Curling In Local Literature

Although curling was at its most popular during his lifetime, it appears unlikely that Robert Burns was a curler. The sport is not mentioned in his correspondence, where he recounts his activities and it occurs only twice in his work. In "The Vision", he uses curling to set the scene,
The sun had clos’d the winter day,
The curlers quat their roaring play

and more famously in "Tam Samson’s Elegy",
When Winter muffles up his cloak,
And binds the mire like a rock;
When to the loughs the curlers flock,
Wi’ gleesome speed,
Wha will they station at the cock,
Tam Samson’s dead?

He was the king of a’ the Core,
To guard, or draw, or wick a bore,
Or up the rink like Jehu roar
In time o’ need;
But now he lags on Death’s hog score,
Tam Samson’s dead!

Curling stone which belonged to Tam Samson, immortalised by Robert Burns in 'Tam Samsonís Elegy'

In 1789, David Davidson, the Kirkcudbright poet, gives a description of curling in his "Thoughts on the Seasons" and includes a passage in the style of an old Scots ballad describing a legendary game on Carlingwark Loch, at Castle Douglas,
God prosper long the hearty friends
Of honest pleasure all;
A mighty curling match once did
At Carlingwark befal.

To hurl the channelstane wi’ skill,
Lanfloddan took his way;
The child that’s yet unborn will sing,
The curling of that day.

Another local poet, James Kennedy, of Sanquhar published an extended poem on curling in his "Poems and Songs" in 1823,
AN EPISTLE TO MR. M ---
Relating a Curling Match betwixt the parish of Crawfordjohn and the parish of Sanquhar.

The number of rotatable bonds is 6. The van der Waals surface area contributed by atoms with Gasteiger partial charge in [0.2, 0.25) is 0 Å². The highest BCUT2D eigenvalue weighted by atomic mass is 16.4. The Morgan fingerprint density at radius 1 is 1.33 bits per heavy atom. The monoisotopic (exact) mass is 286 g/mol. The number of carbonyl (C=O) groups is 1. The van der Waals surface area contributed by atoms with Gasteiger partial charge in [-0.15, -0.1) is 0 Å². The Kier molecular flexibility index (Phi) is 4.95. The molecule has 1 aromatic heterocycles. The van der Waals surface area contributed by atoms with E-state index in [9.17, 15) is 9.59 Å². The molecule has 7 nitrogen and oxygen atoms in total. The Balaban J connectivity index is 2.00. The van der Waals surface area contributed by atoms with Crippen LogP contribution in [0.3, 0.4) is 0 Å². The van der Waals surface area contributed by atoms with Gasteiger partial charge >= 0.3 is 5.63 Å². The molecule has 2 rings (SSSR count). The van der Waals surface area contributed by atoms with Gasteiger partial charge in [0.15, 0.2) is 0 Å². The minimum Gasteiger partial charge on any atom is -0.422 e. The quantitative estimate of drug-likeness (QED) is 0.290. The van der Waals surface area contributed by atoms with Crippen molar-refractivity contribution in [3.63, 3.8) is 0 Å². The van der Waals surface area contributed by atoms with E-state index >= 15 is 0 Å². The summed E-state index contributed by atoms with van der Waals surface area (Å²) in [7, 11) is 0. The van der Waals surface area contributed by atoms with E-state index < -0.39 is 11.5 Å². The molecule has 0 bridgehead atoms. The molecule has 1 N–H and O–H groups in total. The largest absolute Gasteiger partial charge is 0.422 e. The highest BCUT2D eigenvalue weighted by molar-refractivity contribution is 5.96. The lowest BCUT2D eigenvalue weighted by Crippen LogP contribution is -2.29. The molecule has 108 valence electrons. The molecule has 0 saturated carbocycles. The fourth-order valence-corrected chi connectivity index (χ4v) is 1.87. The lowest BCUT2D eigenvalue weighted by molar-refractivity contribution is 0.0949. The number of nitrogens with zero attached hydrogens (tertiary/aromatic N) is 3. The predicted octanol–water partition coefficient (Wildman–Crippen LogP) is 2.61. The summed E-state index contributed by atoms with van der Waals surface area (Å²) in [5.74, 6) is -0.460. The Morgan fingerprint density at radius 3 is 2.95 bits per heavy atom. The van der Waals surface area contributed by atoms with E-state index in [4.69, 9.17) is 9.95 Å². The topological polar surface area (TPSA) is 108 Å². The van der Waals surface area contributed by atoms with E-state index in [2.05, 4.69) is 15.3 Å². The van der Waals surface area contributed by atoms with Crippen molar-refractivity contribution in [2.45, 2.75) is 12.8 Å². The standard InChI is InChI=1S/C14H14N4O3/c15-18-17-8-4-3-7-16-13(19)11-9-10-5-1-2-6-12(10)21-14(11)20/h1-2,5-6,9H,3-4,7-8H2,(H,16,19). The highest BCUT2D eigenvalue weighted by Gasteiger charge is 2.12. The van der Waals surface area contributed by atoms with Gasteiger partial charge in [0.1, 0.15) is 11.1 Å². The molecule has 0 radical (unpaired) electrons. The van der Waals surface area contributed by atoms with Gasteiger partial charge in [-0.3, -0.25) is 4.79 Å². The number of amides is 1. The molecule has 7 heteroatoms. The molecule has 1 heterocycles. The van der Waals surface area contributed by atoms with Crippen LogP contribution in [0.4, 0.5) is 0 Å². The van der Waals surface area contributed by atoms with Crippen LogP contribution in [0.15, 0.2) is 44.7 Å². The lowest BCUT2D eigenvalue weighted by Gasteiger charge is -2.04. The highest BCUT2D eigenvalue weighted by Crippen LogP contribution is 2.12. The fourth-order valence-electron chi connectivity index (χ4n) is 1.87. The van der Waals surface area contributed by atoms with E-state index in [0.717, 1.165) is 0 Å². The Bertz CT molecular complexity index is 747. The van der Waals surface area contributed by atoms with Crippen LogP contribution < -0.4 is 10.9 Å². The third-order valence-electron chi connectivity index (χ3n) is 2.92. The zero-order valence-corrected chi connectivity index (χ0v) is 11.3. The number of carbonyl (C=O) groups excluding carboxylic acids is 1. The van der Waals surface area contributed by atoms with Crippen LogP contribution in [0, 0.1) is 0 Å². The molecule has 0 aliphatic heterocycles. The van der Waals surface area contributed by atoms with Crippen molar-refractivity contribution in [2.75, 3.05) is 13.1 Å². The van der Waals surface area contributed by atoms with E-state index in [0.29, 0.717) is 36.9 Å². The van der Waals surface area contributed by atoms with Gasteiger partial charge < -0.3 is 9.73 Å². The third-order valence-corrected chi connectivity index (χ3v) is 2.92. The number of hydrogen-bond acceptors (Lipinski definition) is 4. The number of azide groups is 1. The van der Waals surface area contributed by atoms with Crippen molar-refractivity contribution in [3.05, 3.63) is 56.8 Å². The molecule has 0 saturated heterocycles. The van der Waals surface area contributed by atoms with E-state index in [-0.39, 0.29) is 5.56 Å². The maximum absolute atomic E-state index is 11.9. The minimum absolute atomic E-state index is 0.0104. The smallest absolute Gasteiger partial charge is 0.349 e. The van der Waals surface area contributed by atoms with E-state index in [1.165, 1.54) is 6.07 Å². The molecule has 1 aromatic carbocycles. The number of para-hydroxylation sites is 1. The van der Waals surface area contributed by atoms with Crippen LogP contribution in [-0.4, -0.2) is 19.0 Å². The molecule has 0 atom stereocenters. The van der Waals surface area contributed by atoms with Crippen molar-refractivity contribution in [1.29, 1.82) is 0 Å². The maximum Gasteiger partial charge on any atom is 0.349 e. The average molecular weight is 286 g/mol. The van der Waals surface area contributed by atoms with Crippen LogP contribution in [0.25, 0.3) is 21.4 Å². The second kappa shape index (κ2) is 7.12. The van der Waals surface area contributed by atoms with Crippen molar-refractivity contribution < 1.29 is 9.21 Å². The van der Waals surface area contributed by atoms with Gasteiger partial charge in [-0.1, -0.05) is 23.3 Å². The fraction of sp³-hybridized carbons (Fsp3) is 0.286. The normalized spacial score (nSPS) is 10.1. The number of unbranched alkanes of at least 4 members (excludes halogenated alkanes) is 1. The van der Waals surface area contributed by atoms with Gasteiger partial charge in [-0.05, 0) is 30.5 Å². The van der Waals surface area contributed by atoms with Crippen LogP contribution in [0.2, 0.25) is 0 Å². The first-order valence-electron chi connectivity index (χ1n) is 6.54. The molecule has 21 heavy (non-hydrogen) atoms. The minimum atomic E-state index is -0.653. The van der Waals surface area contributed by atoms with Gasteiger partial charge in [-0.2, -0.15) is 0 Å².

Sanquhar curlers, c. 1900, It concludes with,
While circling seasons onward roll,
And boisterous billows barks control;
While loadstone points unto the pole
Or norland star,
May Sanquhar’s sons attain the goal
At icy war.

"The Scottish Gallovidian Encyclopedia", published in 1824 by John MacTaggart, contains definitions of many local words and phrases relating to curling,

BOWEROCK - An huddled lump of anything. Big on to the bowercock, a term at curling, and means, to direct the stone to where a number are already laid.

CLOOTER - the noise a bad delivered channle-stone makes on ice.

SLAGGIE - the land, or ice after a thaw, is said to be slaggie. A slag-day with curlers, is a day on which the ice is thawing.

WHUNCE - A heavy blow, or the noise of such a blow, as when two channle-stones strike one another.

The Scottish Gallovidian Encyclopedia, 1824 By John MacTaggart, it contains definitions of many local words and phrases relating to curling.

The fact that the game had its own vocabulary indicates how widely it was practised in Dumfries and Galloway at this time.

The dinner which traditionally followed a curling match often included the singing of curling songs, some general, others composed especially for the occasion. In this way curling has been the inspiration for more poems and songs than any other sport.

Curling Songs of Tynron, c. 1910 A local example of this is "Curling Songs of Tynron" published around 1910 and dedicated to the curlers of Tynron by John Laurie, the local school master.

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